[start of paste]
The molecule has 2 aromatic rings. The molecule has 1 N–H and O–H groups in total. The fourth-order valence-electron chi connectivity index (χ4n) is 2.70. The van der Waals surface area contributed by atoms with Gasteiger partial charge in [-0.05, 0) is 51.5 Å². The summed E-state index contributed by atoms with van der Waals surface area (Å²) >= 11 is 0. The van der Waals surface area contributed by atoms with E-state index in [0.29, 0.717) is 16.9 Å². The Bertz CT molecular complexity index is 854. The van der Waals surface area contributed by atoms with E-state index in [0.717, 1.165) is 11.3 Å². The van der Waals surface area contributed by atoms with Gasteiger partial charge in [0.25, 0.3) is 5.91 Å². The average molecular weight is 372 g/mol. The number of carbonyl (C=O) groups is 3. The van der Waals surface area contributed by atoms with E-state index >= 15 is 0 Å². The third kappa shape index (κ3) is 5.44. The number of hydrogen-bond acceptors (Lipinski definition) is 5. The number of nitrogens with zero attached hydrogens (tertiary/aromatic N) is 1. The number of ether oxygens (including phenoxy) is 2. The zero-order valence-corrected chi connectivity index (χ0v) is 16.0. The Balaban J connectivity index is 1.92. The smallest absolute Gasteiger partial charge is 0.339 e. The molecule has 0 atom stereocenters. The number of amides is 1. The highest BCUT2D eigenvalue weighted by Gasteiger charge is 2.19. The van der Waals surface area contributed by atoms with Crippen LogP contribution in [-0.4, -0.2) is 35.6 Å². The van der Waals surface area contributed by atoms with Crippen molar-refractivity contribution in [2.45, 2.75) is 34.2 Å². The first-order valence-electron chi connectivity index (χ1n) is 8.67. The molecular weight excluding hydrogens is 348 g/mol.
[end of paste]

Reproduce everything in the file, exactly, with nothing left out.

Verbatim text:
The molecule has 2 aromatic rings. The molecule has 1 N–H and O–H groups in total. The fourth-order valence-electron chi connectivity index (χ4n) is 2.70. The van der Waals surface area contributed by atoms with Gasteiger partial charge in [-0.05, 0) is 51.5 Å². The summed E-state index contributed by atoms with van der Waals surface area (Å²) >= 11 is 0. The van der Waals surface area contributed by atoms with E-state index in [0.29, 0.717) is 16.9 Å². The Bertz CT molecular complexity index is 854. The van der Waals surface area contributed by atoms with E-state index in [0.717, 1.165) is 11.3 Å². The van der Waals surface area contributed by atoms with Gasteiger partial charge in [0.25, 0.3) is 5.91 Å². The average molecular weight is 372 g/mol. The number of carbonyl (C=O) groups is 3. The van der Waals surface area contributed by atoms with E-state index >= 15 is 0 Å². The third kappa shape index (κ3) is 5.44. The number of hydrogen-bond acceptors (Lipinski definition) is 5. The number of nitrogens with zero attached hydrogens (tertiary/aromatic N) is 1. The number of ether oxygens (including phenoxy) is 2. The zero-order valence-corrected chi connectivity index (χ0v) is 16.0. The Balaban J connectivity index is 1.92. The smallest absolute Gasteiger partial charge is 0.339 e. The molecule has 0 atom stereocenters. The number of amides is 1. The highest BCUT2D eigenvalue weighted by Gasteiger charge is 2.19. The van der Waals surface area contributed by atoms with Crippen LogP contribution in [-0.4, -0.2) is 35.6 Å². The van der Waals surface area contributed by atoms with Crippen molar-refractivity contribution in [2.45, 2.75) is 34.2 Å². The first-order valence-electron chi connectivity index (χ1n) is 8.67. The molecular weight excluding hydrogens is 348 g/mol.